Here’s a core question: what is content?
Yeah, I went there.
Seriously, what is content? This thing we manage and that has strategy and that we migrate and that we edit…what is it?
How is it different than…information? Or…data? Why is managing it any different than managing those other things? To what extent is content its own…thing?
This blog post is not a definitive answer. This is a proposal – an offering, if you will. It’s not possible to come up with a single definition that will encompass every eventuality, but for the last few years, I’ve been tossing this one around in my head:
Content is information created for human consumption which is subject to editorial processes.
The key there is “editorial processes.” These are the human activities that define the content lifecycle — things like organization, creation, editing, permissions, workflow, archival, and personalization. If we accept the definition of the word “edit” to mean “alter” or “improve,” then these are the processes that alter information in some way with the intention of improving its effectiveness for a human consumer.
I’m hesitant to test this definition against examples, because we could get lost in the gaps forever, but here are a few —
- A comment on your blog is content. It was created by a human for other humans, and while you may never edit it, you might approve it, apply permissions to it, archive it, etc. (Incidentally, I get annoyed when a CMS has a separate architecture for comments. Why are these not treated as content?)
- The number “9” might be content. It might represent the current iteration of a loop, in which case it’s just data, but it also might represent the number of WordPress projects your company has completed as displayed on the portfolio page of your website. In that context, it’s clearly content — it’s meant for human consumption, and will be subject to editorial process over time.
- A log file is clearly not content. It’s intended for human consumption, certainly, but it’s not subject to any editorial process. (Indeed, once created, a log file should not be edited, or it becomes worthless as a historical record of an event.)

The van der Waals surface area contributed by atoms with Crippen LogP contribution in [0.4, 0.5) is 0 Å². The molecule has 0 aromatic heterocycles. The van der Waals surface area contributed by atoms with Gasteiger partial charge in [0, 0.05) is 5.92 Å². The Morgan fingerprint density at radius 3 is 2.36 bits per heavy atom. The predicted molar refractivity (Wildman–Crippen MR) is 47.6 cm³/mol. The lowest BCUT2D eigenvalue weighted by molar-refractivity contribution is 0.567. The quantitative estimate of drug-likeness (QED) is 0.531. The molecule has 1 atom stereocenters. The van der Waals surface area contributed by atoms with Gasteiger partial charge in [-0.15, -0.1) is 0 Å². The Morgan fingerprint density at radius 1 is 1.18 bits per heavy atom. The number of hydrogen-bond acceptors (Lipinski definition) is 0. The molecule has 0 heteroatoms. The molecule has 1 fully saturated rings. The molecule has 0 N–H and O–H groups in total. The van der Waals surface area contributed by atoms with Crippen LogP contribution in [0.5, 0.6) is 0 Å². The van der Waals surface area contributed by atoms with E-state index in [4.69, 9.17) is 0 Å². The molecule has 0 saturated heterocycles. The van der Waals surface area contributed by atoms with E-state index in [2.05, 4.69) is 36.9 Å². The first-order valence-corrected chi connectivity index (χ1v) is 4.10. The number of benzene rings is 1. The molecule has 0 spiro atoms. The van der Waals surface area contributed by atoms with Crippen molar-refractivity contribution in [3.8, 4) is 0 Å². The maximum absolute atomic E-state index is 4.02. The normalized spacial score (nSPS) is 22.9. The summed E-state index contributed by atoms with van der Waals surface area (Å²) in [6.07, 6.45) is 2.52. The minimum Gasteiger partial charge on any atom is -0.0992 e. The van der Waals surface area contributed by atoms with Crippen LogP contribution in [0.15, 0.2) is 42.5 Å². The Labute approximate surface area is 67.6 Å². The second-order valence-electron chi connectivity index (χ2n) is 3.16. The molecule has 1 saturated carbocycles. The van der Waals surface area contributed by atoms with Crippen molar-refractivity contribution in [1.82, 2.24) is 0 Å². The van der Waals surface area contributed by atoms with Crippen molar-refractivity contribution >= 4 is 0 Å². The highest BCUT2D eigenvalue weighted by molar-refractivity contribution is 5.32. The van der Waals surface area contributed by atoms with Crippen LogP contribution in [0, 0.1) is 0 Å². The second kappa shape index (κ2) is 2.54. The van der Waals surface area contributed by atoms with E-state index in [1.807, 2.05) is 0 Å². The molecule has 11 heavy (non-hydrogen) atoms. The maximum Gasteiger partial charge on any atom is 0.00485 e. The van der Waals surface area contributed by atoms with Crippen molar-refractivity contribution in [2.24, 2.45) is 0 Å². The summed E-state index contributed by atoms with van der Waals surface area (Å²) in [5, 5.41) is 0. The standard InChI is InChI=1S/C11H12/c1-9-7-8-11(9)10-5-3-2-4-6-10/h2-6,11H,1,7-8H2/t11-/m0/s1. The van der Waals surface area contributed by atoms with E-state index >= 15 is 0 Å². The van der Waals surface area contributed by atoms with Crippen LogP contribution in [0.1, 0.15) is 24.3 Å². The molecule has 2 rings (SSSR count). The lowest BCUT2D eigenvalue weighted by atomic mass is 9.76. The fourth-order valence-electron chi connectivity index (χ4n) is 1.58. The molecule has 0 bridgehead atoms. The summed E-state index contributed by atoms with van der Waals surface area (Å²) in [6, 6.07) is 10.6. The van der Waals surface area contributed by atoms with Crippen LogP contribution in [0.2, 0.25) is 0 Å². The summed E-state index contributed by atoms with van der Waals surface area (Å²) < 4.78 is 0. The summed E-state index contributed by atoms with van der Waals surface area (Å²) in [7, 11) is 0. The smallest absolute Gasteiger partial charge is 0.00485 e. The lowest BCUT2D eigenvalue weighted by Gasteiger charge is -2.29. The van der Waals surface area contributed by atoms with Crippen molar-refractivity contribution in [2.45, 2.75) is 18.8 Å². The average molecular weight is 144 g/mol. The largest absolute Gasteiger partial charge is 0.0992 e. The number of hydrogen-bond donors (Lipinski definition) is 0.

- An invoice isn’t content. Like a log file, it’s not created for human consumption, as much as it’s primarily created as the artifact of another event (a billing process, for instance). It’s the transactional record of that event, and would never be edited (though the underlying event might, which would affect the artifact).
Why should we even care about this? How is this not pointless navel-gazing?
Because there’s a fine, subtle line between content and information, and that line deeply influences and divides the practitioner community. The content management community is so diverse that it’s hard to draw some common thread out of it, and it consequently scatters. In general, the content management community does not identify as a group, which is sad.
I’m also a developer, a DBA, a front-end designer…so, why am I so hung up on the “content” part of my job? How am I any different that a corporate developer writing middleware for some insurance company estimation engine? What unites us as an industry? What common thread can we use to form a collective industrial identity?
I use my professional skills primarily to manage human-centric information and the editorial processes around it. All of my skills are ultimately used for the advancement of this goal.
For this reason, I identify as a content management professional and practitioner, above all other categories and overlaps.
I hope some of you share this identity with me.